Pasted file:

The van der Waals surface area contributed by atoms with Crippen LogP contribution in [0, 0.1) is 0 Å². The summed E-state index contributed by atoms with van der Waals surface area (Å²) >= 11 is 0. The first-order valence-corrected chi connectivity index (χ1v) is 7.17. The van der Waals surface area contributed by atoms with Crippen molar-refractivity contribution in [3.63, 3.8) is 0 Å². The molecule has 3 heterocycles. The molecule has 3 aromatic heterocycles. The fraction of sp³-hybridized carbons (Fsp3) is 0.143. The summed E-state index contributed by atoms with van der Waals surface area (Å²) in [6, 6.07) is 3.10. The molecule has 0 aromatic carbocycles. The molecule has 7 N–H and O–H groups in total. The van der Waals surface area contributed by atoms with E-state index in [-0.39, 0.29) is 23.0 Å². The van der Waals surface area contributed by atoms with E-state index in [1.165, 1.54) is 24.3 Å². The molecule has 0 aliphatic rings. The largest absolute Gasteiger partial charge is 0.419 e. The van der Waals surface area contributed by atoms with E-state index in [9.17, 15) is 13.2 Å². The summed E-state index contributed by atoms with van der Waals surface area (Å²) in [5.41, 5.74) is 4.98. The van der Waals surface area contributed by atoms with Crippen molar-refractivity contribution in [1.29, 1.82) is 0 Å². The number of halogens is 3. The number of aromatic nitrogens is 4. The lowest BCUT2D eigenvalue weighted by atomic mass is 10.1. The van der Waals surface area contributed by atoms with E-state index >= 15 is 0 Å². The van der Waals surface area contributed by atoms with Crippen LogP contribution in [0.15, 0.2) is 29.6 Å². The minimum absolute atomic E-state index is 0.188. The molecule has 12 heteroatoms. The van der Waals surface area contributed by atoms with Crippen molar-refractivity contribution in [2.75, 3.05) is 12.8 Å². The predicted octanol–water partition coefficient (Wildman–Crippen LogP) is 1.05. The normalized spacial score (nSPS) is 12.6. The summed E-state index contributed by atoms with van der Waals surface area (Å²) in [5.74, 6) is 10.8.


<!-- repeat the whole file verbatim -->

The van der Waals surface area contributed by atoms with Crippen LogP contribution in [0, 0.1) is 0 Å². The summed E-state index contributed by atoms with van der Waals surface area (Å²) >= 11 is 0. The first-order valence-corrected chi connectivity index (χ1v) is 7.17. The van der Waals surface area contributed by atoms with Crippen molar-refractivity contribution in [3.63, 3.8) is 0 Å². The molecule has 3 heterocycles. The molecule has 3 aromatic heterocycles. The fraction of sp³-hybridized carbons (Fsp3) is 0.143. The summed E-state index contributed by atoms with van der Waals surface area (Å²) in [6, 6.07) is 3.10. The molecule has 0 aromatic carbocycles. The molecule has 7 N–H and O–H groups in total. The van der Waals surface area contributed by atoms with E-state index in [-0.39, 0.29) is 23.0 Å². The van der Waals surface area contributed by atoms with E-state index in [1.165, 1.54) is 24.3 Å². The molecule has 0 aliphatic rings. The largest absolute Gasteiger partial charge is 0.419 e. The van der Waals surface area contributed by atoms with E-state index in [9.17, 15) is 13.2 Å². The summed E-state index contributed by atoms with van der Waals surface area (Å²) in [5.41, 5.74) is 4.98. The van der Waals surface area contributed by atoms with Crippen molar-refractivity contribution in [1.29, 1.82) is 0 Å². The number of halogens is 3. The number of aromatic nitrogens is 4. The lowest BCUT2D eigenvalue weighted by atomic mass is 10.1. The van der Waals surface area contributed by atoms with E-state index >= 15 is 0 Å². The van der Waals surface area contributed by atoms with Crippen LogP contribution in [0.15, 0.2) is 29.6 Å². The minimum absolute atomic E-state index is 0.188. The molecule has 12 heteroatoms. The van der Waals surface area contributed by atoms with Crippen molar-refractivity contribution in [2.75, 3.05) is 12.8 Å². The predicted octanol–water partition coefficient (Wildman–Crippen LogP) is 1.05. The normalized spacial score (nSPS) is 12.6. The summed E-state index contributed by atoms with van der Waals surface area (Å²) in [5.74, 6) is 10.8.